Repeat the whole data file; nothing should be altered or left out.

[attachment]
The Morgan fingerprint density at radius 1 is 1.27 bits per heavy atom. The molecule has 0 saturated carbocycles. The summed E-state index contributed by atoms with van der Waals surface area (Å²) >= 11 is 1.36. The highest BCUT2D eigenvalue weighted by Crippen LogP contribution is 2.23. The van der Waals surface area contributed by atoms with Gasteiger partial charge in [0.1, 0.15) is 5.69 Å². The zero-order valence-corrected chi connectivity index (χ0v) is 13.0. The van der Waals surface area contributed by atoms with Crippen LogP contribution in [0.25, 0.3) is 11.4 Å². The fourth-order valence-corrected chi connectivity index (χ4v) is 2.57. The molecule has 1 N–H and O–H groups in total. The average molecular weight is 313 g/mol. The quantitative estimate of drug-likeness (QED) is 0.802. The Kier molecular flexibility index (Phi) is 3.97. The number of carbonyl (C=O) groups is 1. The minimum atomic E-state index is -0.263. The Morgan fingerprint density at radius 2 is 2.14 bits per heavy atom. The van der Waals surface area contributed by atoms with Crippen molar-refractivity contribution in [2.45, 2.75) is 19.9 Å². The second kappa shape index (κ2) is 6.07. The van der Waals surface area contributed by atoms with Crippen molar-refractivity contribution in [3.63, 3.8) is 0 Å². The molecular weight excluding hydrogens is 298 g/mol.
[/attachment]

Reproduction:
The Morgan fingerprint density at radius 1 is 1.27 bits per heavy atom. The molecule has 0 saturated carbocycles. The summed E-state index contributed by atoms with van der Waals surface area (Å²) >= 11 is 1.36. The highest BCUT2D eigenvalue weighted by Crippen LogP contribution is 2.23. The van der Waals surface area contributed by atoms with Gasteiger partial charge in [0.1, 0.15) is 5.69 Å². The zero-order valence-corrected chi connectivity index (χ0v) is 13.0. The van der Waals surface area contributed by atoms with Crippen LogP contribution in [0.25, 0.3) is 11.4 Å². The fourth-order valence-corrected chi connectivity index (χ4v) is 2.57. The molecule has 1 N–H and O–H groups in total. The average molecular weight is 313 g/mol. The quantitative estimate of drug-likeness (QED) is 0.802. The Kier molecular flexibility index (Phi) is 3.97. The number of carbonyl (C=O) groups is 1. The minimum atomic E-state index is -0.263. The Morgan fingerprint density at radius 2 is 2.14 bits per heavy atom. The van der Waals surface area contributed by atoms with Crippen molar-refractivity contribution in [2.45, 2.75) is 19.9 Å². The second kappa shape index (κ2) is 6.07. The van der Waals surface area contributed by atoms with Crippen molar-refractivity contribution in [3.63, 3.8) is 0 Å². The molecular weight excluding hydrogens is 298 g/mol.